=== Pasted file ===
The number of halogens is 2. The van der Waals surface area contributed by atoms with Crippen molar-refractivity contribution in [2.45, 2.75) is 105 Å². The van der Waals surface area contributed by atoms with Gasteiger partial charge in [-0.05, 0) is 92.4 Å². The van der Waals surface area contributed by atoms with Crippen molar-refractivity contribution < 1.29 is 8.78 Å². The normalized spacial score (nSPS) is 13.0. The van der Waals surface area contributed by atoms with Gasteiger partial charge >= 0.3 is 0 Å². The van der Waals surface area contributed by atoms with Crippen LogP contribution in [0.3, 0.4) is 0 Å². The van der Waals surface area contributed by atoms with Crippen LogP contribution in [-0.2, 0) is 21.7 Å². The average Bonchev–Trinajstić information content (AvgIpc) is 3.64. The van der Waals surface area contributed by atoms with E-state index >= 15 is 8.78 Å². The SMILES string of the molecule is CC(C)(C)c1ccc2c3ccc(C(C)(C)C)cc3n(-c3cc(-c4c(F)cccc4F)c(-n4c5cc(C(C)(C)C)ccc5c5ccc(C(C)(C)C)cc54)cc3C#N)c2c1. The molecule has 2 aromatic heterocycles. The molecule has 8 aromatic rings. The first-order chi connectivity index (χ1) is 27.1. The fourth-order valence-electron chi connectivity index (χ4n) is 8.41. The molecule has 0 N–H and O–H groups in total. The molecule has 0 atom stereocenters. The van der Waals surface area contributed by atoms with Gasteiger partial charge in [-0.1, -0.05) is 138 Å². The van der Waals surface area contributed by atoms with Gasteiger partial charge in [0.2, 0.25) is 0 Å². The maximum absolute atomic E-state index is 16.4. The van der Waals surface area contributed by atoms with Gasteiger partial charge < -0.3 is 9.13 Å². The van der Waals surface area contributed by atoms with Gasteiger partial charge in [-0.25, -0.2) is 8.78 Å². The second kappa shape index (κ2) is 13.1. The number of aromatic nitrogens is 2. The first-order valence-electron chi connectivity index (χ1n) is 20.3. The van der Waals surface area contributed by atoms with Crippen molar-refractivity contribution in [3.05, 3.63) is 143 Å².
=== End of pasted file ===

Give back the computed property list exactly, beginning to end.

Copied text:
The number of halogens is 2. The van der Waals surface area contributed by atoms with Crippen molar-refractivity contribution in [2.45, 2.75) is 105 Å². The van der Waals surface area contributed by atoms with Gasteiger partial charge in [-0.05, 0) is 92.4 Å². The van der Waals surface area contributed by atoms with Crippen molar-refractivity contribution < 1.29 is 8.78 Å². The normalized spacial score (nSPS) is 13.0. The van der Waals surface area contributed by atoms with Gasteiger partial charge >= 0.3 is 0 Å². The van der Waals surface area contributed by atoms with Crippen LogP contribution in [0.3, 0.4) is 0 Å². The van der Waals surface area contributed by atoms with Crippen LogP contribution in [-0.2, 0) is 21.7 Å². The average Bonchev–Trinajstić information content (AvgIpc) is 3.64. The van der Waals surface area contributed by atoms with E-state index >= 15 is 8.78 Å². The SMILES string of the molecule is CC(C)(C)c1ccc2c3ccc(C(C)(C)C)cc3n(-c3cc(-c4c(F)cccc4F)c(-n4c5cc(C(C)(C)C)ccc5c5ccc(C(C)(C)C)cc54)cc3C#N)c2c1. The molecule has 2 aromatic heterocycles. The molecule has 8 aromatic rings. The first-order chi connectivity index (χ1) is 27.1. The fourth-order valence-electron chi connectivity index (χ4n) is 8.41. The molecule has 0 N–H and O–H groups in total. The molecule has 0 atom stereocenters. The van der Waals surface area contributed by atoms with Gasteiger partial charge in [-0.1, -0.05) is 138 Å². The van der Waals surface area contributed by atoms with Gasteiger partial charge in [0.2, 0.25) is 0 Å². The maximum absolute atomic E-state index is 16.4. The van der Waals surface area contributed by atoms with Gasteiger partial charge < -0.3 is 9.13 Å². The van der Waals surface area contributed by atoms with Gasteiger partial charge in [-0.25, -0.2) is 8.78 Å². The second kappa shape index (κ2) is 13.1. The number of aromatic nitrogens is 2. The first-order valence-electron chi connectivity index (χ1n) is 20.3. The van der Waals surface area contributed by atoms with Crippen molar-refractivity contribution in [3.05, 3.63) is 143 Å².